You want to start throwing stones at the City of Bell (California) for changing its charter to allow outrageous salaries for its council members? OK, but first let me say this:
The City did nothing illegal when it amended its charter in 2005. It simply changed its status from "general law" to "charter law." This change allowed them to ignore the limits that the state places upon the salaries of members of a city council.
How did they make this change?
They asked the voters. And, in a city of 40,000 people, a grand total of 336 voters showed up to vote, according to today's edition of the Los Angeles Times.
Some have pointed out that the ballot, which contained only the vote on whether to become a charter city, made no mention of city council salaries. That is true. But did the voters who bothered to show up really believe that something put on the ballot would have no effect if it passed?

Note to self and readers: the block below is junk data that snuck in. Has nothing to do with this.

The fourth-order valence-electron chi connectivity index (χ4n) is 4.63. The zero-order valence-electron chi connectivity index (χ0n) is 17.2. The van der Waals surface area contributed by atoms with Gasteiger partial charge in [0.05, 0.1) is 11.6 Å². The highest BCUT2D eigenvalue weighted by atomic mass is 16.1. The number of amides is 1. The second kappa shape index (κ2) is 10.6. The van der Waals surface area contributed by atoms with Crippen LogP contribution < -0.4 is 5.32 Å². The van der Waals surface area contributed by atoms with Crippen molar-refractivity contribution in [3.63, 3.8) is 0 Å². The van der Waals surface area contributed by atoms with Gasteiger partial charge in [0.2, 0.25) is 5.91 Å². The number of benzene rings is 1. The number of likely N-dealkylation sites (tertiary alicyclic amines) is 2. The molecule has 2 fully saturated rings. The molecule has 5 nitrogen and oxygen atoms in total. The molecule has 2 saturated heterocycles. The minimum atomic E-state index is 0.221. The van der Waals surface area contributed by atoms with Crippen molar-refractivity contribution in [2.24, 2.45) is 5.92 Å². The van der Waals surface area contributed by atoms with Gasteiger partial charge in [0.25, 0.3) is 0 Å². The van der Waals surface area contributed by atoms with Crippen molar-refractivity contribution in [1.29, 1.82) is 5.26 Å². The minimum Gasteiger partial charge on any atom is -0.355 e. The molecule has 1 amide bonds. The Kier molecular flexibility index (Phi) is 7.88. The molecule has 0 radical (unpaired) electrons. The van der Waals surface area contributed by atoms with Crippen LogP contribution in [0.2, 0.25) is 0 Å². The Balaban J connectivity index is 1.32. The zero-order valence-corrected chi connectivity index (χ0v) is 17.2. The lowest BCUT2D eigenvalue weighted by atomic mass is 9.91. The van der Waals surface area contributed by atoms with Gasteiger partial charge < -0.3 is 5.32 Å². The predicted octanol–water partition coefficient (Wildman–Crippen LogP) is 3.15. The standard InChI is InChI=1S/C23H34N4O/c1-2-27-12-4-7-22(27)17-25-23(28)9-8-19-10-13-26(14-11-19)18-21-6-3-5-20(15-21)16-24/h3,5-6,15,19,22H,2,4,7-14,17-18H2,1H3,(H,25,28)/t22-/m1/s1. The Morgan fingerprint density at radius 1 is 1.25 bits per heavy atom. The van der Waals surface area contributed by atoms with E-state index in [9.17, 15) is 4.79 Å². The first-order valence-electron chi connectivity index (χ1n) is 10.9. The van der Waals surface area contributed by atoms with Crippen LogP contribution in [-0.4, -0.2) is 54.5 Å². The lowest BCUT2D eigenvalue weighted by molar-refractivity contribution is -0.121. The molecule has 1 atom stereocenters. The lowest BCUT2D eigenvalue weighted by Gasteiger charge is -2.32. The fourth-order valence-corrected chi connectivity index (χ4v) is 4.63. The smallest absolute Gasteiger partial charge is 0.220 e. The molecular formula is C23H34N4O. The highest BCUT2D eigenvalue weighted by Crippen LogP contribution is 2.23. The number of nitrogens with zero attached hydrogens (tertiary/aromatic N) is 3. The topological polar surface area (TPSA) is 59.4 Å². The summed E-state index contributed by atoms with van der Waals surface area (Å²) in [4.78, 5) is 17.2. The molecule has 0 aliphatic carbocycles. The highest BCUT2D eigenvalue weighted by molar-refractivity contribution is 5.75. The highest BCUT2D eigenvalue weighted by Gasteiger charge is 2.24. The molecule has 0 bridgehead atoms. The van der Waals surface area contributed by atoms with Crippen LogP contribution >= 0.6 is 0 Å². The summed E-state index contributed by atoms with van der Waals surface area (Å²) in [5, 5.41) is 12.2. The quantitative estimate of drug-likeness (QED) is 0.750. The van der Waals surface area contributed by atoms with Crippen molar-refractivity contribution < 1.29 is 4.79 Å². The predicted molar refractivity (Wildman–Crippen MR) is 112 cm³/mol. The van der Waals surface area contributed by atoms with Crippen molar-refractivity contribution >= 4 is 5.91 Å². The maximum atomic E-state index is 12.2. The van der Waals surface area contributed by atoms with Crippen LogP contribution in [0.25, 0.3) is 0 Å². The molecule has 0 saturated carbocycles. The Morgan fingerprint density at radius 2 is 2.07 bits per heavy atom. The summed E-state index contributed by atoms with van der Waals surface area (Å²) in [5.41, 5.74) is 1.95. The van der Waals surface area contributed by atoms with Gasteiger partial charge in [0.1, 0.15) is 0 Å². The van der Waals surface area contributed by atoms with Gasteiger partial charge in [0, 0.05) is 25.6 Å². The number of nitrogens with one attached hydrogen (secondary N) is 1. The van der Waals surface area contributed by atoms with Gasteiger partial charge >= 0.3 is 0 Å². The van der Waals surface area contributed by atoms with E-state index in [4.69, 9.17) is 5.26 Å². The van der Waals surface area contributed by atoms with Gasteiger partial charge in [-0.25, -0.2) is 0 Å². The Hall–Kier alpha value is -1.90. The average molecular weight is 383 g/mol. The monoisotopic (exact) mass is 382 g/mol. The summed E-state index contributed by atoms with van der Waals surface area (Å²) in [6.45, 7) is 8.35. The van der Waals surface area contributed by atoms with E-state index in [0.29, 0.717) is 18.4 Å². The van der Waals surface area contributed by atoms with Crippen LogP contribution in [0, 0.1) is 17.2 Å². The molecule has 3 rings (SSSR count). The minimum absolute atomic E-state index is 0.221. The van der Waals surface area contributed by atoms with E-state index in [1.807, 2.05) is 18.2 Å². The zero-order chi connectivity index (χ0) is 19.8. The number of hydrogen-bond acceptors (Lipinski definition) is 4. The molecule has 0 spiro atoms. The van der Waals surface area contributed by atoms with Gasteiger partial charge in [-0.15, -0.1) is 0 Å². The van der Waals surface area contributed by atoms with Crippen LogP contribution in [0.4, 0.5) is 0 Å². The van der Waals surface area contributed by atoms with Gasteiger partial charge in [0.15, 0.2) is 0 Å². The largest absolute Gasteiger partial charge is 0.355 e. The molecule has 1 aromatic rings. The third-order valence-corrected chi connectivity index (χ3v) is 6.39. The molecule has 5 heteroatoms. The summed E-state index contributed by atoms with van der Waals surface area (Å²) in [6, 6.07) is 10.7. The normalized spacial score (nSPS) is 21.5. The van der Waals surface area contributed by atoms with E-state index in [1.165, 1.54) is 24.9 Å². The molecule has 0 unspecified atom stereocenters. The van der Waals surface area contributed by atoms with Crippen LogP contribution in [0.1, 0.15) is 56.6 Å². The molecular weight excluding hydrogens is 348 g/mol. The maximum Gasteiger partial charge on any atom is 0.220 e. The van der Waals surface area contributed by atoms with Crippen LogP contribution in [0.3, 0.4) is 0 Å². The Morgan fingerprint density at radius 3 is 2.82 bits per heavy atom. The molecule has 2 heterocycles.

The voters should have done a little homework. Were there no lawyers among them who understand the difference between a general law city and a charter law one? The distinction allows a charter city to make many of its own rules.
A check on Wikipedia would have told them: "A city organized under a charter may choose different systems, including the "strong mayor' or "city manager' forms of government."
I would call the Bell system a "strong city council" form of government, but the point is that with a little diligence, some of the voters reading their sample ballots could have sensed some big changes. Apparently, no one did much about it because the initiative passed.